Most life offices have been making considerable efforts throughout 2010 to implement the FSA requirement that providers use different, essentially reduced, growth rates for certain asset classes, for example, property and cash. This follows the “Dear CEO” letter issued by the regulator on June 23, 2003.
To be fair, a small number of companies such as Standard Life and LV= addressed this issue when it first arose a few years back.
Most advisers will probably not have noticed any major differences so far but this will change in the next couple of months as the major quotation portals – The Exchange and AssureWeb, for instance – amend their services to address the issue. Meanwhile, many in the industry fear a return to some of the poor practices of the late 1980s, when high projected growth rates became a competitive issue.
A couple of weeks ago, I had the opportunity to examine the test version of new services from The Exchange for bonds and pension comparison quotes. I was impressed.
Up until now, bonds and pensions comparison services on The Exchange have been primarily an assessment of the projected fund values using standard industry assumptions. Advisers find these very useful for compliance purposes but, in my experience, they have had a limited role in defining who will actually get the business. Such decisions are now more likely to be based on the output of a product feature comparison.
Rather than using the projected rates as the primary measure – although they are included – The Exchange will take these changes as an opportunity to include a reduction in yield comparison for these product classes.
In preparing quotes, the service can utilise the adviser reference (also known as the intermediary case number) if this is input at quote stage. This can be carried through from quotes to new business and into the tracking system.
This could be a major step forward for advisers in achieving full straight-through processing as it will help establish other electronic services for the client
Where The Exchange is integrated with the adviser’s client management system, if this is generated by the CMS it can be pre-populated into the process.
This could be a major step forward for advisers in achieving full straight-through processing as it will help establish other electronic services for the client, such as the contract enquiry valuation for ongoing service as the last tracking message includes both the adviser reference and the provider contract or policy number.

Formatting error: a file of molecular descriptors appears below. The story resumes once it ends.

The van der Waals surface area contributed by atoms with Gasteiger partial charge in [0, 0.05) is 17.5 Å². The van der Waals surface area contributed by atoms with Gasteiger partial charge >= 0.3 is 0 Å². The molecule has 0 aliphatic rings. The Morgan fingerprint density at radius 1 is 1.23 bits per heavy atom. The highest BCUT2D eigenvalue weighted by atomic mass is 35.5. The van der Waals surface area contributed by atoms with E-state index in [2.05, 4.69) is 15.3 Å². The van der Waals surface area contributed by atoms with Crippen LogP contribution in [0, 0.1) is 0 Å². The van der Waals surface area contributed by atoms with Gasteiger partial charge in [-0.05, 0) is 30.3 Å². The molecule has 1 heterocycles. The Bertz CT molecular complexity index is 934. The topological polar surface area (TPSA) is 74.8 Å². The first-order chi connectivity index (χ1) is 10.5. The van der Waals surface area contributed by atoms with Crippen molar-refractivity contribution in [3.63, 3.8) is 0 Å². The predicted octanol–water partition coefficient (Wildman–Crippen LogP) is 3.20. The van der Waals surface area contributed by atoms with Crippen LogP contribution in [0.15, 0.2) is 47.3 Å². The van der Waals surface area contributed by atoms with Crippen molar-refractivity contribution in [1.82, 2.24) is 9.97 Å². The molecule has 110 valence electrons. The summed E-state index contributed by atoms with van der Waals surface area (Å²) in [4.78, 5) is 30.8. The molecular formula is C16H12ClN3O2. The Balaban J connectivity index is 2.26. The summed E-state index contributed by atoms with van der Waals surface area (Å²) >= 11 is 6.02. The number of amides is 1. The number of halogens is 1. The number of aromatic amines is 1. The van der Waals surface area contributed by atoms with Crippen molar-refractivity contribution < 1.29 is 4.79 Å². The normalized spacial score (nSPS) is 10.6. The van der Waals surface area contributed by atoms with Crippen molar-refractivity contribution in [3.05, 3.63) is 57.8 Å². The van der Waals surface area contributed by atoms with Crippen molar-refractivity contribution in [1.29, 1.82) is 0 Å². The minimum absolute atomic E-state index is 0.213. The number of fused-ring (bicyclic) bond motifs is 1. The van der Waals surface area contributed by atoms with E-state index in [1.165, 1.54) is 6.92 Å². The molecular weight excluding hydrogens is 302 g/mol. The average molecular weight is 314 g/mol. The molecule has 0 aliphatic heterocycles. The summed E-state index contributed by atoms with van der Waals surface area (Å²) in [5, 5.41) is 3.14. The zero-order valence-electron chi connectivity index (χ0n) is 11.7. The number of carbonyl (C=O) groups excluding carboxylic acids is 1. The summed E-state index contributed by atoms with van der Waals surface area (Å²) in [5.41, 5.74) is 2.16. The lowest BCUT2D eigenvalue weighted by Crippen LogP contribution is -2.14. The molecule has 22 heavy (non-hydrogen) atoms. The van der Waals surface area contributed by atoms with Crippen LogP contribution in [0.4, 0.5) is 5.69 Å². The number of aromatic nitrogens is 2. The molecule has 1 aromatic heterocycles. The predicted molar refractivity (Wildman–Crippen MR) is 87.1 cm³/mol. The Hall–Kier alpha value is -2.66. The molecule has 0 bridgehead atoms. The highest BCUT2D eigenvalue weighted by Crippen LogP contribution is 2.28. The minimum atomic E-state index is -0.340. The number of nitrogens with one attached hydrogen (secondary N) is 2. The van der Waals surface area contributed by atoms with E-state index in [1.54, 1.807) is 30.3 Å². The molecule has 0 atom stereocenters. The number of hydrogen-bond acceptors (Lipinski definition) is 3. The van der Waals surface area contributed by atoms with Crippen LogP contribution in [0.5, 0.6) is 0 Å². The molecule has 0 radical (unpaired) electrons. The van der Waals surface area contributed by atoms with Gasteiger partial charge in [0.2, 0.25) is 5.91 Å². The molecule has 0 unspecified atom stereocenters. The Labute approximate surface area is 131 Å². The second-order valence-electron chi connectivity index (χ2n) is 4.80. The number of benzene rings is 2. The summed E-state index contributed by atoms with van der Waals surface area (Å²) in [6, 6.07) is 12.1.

It is important that CMSs embrace this ability and see it as a simple measure for firms to be able to gauge if their CMS supplier is keeping up to speed with the latest developments.
While the current service shows the net yield on each contract reviewed, at the moment it shows neither the mid projection rate being used by the provider nor the reduction in yield on the contract. At the time of my testing, not all insurers are showing the mid rate or the RIY. This should really be addressed by those companies – and they know who they are – as a matter of urgency.
As part of the work to introduce the ability for providers to quote using lower growth assumptions in respect of certain asset classes, The Exchange has taken the opportunity to review these quote services so they will now deliver additional content for comparison.
The bond service previously delivered the low and high rate projection figures. These have now been replaced by the RIY, the mid projection rate and the percentage used for these mid rates. Historically, services showed the mid FSA rates being used in the assumption.
The service has now been adapted so that comparisons can use the growth rate a provider selects for a particular asset class.
The service does not currently allow the adviser to pre-configure which funds they want to use for comparison. I would like to see this added, together with the ability for the adviser to set default funds for each.
Given all the effort put into this area, only one in 11 providers illustrated are showing rates other than 6 per cent at this time for cash funds – but admittedly I was only using the test service.
Using consistent rates is a much better approach and it would have been better if the FSA had left this issue, on which it has clearly not thought through the law of unintended consequences, well alone.
That said, the move to RIY comparison tables should be welcomed and when this service goes live I am sure it will have a far greater impact on provider selection.
I know The Exchange would like to turn on the RIY quotes for advisers in early December and is keen to ensure that as many providers as possible are live on the service.
However, a number of insurers are dragging their feet and when the service goes live, IFAs will be able to see who those companies are as they will appear at the bottom of any comparison table.
I will refrain from naming the guilty parties here but if this service, which will clearly bring major benefits to advisers, is seriously delayed I may return to the subject.
I have yet to see the equivalent offering from AssureWeb but hope to be able to write about it soon – perhaps that would be a perfect chance to revisit the question of which insurers’ services have gone live.